WILLIAM BEACH: Well, they’re a single target. The process of debating the budget is hard enough. It makes it more difficult if you have several different revenue targets, economic targets floating around.
PAUL SOLMAN: But the administration had its own set of numbers.
WILLIAM BEACH: And, indeed, the administration does, and so do all of the private accounting houses, all of the private forecasting houses. In fact, Heritage has some numbers that we’d be happy to share with you.
PAUL SOLMAN: But are CBO’s better than yours? And why are they so good?
WILLIAM BEACH: Not necessarily better, but it’s a single target. It’s an independent process. One of the things that CBO does, and they do very well, is they go out, and they canvas experts outside of government in industry, in the public sector too, and they get the consensus forecast. They get a consensus view, then they make their own judgments. That’s a very good process.
PAUL SOLMAN: You mean, the consensus of all the other forecasters?
WILLIAM BEACH: Yeah. At least that they pay attention to all of those other forecasts that are going out there. I think the process is very important of putting together the numbers. We have a single target. We disagree with that particular target or that particular set of numbers. Then we have a place where we can go and make that debate.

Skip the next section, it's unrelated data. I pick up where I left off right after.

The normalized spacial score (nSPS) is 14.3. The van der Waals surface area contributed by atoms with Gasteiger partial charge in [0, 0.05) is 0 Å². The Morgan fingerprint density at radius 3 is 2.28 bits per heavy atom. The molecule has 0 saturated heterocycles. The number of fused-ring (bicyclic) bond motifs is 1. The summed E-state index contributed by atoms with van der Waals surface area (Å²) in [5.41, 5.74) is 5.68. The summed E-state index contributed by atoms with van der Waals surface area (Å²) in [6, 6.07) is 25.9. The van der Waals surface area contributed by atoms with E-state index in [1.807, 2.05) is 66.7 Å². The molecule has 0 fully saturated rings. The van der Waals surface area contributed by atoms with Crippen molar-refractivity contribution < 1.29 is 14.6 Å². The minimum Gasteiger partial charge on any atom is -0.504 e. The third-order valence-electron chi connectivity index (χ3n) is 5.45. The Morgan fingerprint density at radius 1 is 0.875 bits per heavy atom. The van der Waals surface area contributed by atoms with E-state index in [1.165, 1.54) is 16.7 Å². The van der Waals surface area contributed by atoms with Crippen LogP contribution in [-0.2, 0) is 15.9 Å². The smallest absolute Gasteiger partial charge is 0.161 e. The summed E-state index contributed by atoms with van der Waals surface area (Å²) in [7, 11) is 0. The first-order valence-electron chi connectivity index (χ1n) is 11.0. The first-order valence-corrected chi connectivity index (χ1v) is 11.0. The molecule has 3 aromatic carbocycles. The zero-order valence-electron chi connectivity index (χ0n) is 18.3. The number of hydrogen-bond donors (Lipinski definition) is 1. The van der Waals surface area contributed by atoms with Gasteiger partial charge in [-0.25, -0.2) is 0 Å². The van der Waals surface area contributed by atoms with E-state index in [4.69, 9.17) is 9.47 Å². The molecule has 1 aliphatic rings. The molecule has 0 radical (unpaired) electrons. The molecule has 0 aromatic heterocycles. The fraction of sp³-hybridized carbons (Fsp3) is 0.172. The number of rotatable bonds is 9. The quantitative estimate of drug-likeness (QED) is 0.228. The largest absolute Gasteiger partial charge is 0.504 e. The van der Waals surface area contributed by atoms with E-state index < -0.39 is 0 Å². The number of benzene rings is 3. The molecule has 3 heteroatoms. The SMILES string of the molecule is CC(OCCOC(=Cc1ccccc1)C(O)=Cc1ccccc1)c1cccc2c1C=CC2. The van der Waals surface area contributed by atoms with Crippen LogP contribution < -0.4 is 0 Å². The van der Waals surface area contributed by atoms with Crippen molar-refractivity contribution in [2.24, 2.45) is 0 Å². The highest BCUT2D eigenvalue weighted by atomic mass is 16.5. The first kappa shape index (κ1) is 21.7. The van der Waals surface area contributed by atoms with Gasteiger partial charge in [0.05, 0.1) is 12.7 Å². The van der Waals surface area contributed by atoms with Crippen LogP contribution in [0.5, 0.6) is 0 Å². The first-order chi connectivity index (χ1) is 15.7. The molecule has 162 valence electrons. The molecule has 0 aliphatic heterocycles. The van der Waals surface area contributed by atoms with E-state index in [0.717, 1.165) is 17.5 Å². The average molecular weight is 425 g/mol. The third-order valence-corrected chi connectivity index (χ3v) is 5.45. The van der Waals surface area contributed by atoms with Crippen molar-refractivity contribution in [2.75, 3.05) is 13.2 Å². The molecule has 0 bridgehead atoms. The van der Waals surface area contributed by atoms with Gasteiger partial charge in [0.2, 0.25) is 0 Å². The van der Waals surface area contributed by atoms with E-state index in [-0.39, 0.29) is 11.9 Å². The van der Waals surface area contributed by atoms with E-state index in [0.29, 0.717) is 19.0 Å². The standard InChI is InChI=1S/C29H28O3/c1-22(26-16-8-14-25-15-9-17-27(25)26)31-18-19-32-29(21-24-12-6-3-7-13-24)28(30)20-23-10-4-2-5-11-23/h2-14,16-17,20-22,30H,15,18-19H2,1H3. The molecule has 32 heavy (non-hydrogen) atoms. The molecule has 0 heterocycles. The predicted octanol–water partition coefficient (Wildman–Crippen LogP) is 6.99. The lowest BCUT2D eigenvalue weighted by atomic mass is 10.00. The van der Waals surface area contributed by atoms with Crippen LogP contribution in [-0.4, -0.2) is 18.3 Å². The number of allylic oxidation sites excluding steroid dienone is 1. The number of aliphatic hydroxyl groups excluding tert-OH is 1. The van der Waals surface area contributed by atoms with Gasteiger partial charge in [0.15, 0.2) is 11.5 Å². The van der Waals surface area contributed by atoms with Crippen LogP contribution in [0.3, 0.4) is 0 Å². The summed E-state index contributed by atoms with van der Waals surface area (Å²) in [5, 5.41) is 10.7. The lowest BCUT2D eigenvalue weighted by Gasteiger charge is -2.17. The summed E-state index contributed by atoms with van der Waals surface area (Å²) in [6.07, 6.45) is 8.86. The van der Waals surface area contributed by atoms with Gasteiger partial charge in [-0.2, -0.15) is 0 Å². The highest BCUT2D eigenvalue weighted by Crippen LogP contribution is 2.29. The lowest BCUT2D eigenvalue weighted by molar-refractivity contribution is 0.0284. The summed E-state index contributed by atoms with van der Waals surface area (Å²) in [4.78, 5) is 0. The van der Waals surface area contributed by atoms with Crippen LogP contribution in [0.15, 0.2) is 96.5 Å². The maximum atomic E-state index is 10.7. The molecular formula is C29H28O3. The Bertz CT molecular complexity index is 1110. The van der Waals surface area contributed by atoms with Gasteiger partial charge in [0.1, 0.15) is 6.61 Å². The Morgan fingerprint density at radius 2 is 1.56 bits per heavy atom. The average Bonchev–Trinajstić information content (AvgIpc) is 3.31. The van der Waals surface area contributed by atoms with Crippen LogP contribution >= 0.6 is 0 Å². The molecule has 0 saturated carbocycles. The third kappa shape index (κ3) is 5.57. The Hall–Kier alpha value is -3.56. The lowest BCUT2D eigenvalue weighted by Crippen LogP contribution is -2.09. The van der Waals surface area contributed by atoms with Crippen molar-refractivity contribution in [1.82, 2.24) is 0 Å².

PAUL SOLMAN: Okay. So now how does the CBO actually come up with these numbers, Mr. Reischauer? I mean, we’re not going to get exactly how it does it, but what is the process they go through, besides looking at other people’s forecasts?
ROBERT REISCHAUER: Well, they consult macroeconomic forecasting models, these complicated, statistical devices that economists use to predict the future course of the economy.
PAUL SOLMAN: And what do those models do? What are they predicated on?
ROBERT REISCHAUER: Those models are estimations of relationships among economic variables based on past behavior of the economy. The expectation is the past relationships will hold in the future.
PAUL SOLMAN: Well, can you give me an example? Mr. Beach, perhaps you can give me an example.
WILLIAM BEACH: Well, right now, almost all of the models are saying that if you balance the budget in seven years with some tax cuts that you’ll have a stronger economy. Now, these relationships that Mr. Reischauer has talked about are all very sensitive to government spending and to government tax policy.
PAUL SOLMAN: So they figure if there’s more government spending on one thing, then that’ll have implications for other aspects of the economy?
WILLIAM BEACH: On defense spending, for example, or on transfers to individuals in Medicare. When you cut the capital gains tax rate, for example, that has in these models has a big impact on what businesses spend, on factories, and on new equipment. When you cut the personal income tax rate through a credit or a deduction, that means households have more income to spend on automobiles and other things. And that all comes up, it all tears up, it all sums up to Gross Domestic Product, which was referred to earlier.
PAUL SOLMAN: But these are forecasts, right? I mean, ultimately it’s just a guess. How reliable have CBO–how reliable were your forecasts, so I can put you on the spot?